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3rd European Conference on Comparative Electoral Research

True European VoterMannheim Centre for European Social ResearchAristotle University of Thessaloniki

Announcement and Call for Papers

Final Conference of the COST Action IS0806 "The True European Voter"

3rd European Conference on Comparative Electoral Research
25-27 April 2014, Thessaloniki, Greece

Organized by the Department of Political Sciences
Laboratory of Applied Political Research, Aristotle University Thessaloniki

Academic convenors:
Hermann Schmitt (Universities of Manchester and Mannheim)
Paolo Segatti (University of Milan)
Eftichia Teperoglou (MZES, Germany and CIES-IUL, Portugal)

Local conference organizer:
Theodore Chadjipadelis

Read how to upload you paper for the conference

Over the past years, there has been a “contextual turn” in comparative political science. As far as voting behavior is concerned, the usual mantra is that voters as individuals follow more or less the same calculus when they have to make up their mind in an election. What makes the difference are the contexts in which they are nested. Contexts can vary in scale and in nature. Macro contexts are usually located at country level, and they mostly refer to the setting of political institution, to the state of the national economy, or to the quality of administrative institutions. Micro context are the network of interpersonal relations immediately surrounding the voters. Time is also a context which includes the social and economic make-up of a society at a given time as well as the general characteristics of party competition and the characteristics of political parties involved in it (like ideology, size, incumbency or newness). .
The availability of comparative data (Comparative Study of Electoral Systems, the European Voter dataset, the European Election Study, the European Social Survey, the World Values Survey) has been a driving force in the contextual turn in electoral behavior studies. At the same time, the diffusion of multilevel modeling has provided the proper instruments to assess the impact of several types of contextual effects on individual behavior.

The 3rd European Conference on Comparative Electoral Research within the framework of the True European Voter COST Action aims to provide an open forum for presentation, exchange and discussion of original and explicitly comparative empirical electoral research, devoted to the identification of different types of contextual effects. We hope to attract papers from a wide variety of different theoretical, methodological and analytical backgrounds. Moreover, the event is the final conference of the Action and it is expected that its main deliverables and achievements will be presented during the conference. The contributors of the forthcoming analytical book of the project are welcome to present their work. Special attention will be given to the analysis of the contribution to the three ongoing debates that constitute the main objectives of the Action. These are the democratic quality of the political process in the European Union, the nature of party competition in the newly democratizing post-communist countries of Eastern Europe and the multi-level nature of electoral politics in the European Union. A round table will be organized focusing on the challenges and competitiveness of the European research area in the field of electoral studies and the role of the True European Voter in it.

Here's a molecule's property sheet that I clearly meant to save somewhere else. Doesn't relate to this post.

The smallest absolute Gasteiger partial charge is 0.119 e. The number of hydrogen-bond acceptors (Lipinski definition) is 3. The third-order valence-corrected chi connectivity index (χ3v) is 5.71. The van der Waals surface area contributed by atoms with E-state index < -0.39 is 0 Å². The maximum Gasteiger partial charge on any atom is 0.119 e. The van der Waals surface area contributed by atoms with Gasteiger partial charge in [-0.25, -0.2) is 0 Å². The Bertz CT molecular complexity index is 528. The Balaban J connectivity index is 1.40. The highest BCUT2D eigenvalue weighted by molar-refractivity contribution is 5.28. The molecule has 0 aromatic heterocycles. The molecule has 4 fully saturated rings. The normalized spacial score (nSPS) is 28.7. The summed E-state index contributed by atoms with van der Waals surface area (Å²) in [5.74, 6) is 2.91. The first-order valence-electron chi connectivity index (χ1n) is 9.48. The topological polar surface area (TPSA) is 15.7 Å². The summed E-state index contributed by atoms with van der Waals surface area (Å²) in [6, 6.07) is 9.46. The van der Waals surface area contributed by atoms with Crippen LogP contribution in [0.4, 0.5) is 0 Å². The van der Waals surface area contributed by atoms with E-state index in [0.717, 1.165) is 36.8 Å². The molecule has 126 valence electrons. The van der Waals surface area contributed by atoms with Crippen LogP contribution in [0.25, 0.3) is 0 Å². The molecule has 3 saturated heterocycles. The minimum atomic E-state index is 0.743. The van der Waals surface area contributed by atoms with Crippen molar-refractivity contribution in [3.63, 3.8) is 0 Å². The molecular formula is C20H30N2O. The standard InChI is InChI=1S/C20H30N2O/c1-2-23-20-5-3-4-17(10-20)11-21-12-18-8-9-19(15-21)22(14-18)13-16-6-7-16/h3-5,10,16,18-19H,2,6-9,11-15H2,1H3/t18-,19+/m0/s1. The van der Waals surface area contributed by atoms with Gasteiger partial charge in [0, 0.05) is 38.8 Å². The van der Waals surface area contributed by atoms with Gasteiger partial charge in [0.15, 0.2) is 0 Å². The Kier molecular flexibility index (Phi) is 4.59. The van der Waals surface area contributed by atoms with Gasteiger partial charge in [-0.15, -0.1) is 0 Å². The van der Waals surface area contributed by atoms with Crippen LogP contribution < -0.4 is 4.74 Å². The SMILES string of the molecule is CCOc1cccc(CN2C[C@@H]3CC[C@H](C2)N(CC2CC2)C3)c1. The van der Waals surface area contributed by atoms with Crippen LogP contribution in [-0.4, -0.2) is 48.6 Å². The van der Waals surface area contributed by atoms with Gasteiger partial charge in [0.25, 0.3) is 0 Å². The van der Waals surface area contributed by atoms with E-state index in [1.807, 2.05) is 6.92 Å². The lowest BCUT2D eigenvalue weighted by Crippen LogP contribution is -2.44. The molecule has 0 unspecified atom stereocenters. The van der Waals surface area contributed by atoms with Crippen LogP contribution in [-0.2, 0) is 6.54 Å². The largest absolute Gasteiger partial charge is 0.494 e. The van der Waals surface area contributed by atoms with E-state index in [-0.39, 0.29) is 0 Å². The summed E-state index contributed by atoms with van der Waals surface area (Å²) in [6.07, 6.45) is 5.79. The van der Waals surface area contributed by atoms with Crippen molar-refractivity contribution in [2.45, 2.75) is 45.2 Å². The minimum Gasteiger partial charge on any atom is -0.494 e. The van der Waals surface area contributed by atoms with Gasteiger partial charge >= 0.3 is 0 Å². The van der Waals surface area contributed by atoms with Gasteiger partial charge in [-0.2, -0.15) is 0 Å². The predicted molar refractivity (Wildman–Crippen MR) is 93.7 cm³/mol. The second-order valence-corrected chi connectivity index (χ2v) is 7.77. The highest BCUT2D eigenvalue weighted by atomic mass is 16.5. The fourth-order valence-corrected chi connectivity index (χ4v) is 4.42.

The conference will offer plenary events with keynote speakers and five panel sessions chaired and discussed by members of the True European Voter COST Action. For these sessions, we invite submission of paper proposals with a focus on contextual variation in the determination of electoral choices. Electoral choice obviously includes electoral participation as well as the choice of a given party or candidate, but prospective paper givers should not limit themselves to turnout and choice as dependent variables. Those who study other aspects of electoral behavior such as involvement in election campaigns (e.g. discussing politics, attending meetings, visiting parties websites, using social medias or Voting Advice Applications), the (un)certainty and timing of the vote choice, the processing of electoral information, the impact of positive and negative emotions, may fit the conference theme very well as long as the proposed papers are comparative and empirical in character and consider context as moderators of individual level processes. Prospective paper givers are invited to conceptually identify and to empirically model different types of contextual effects (direct, indirect or conditional).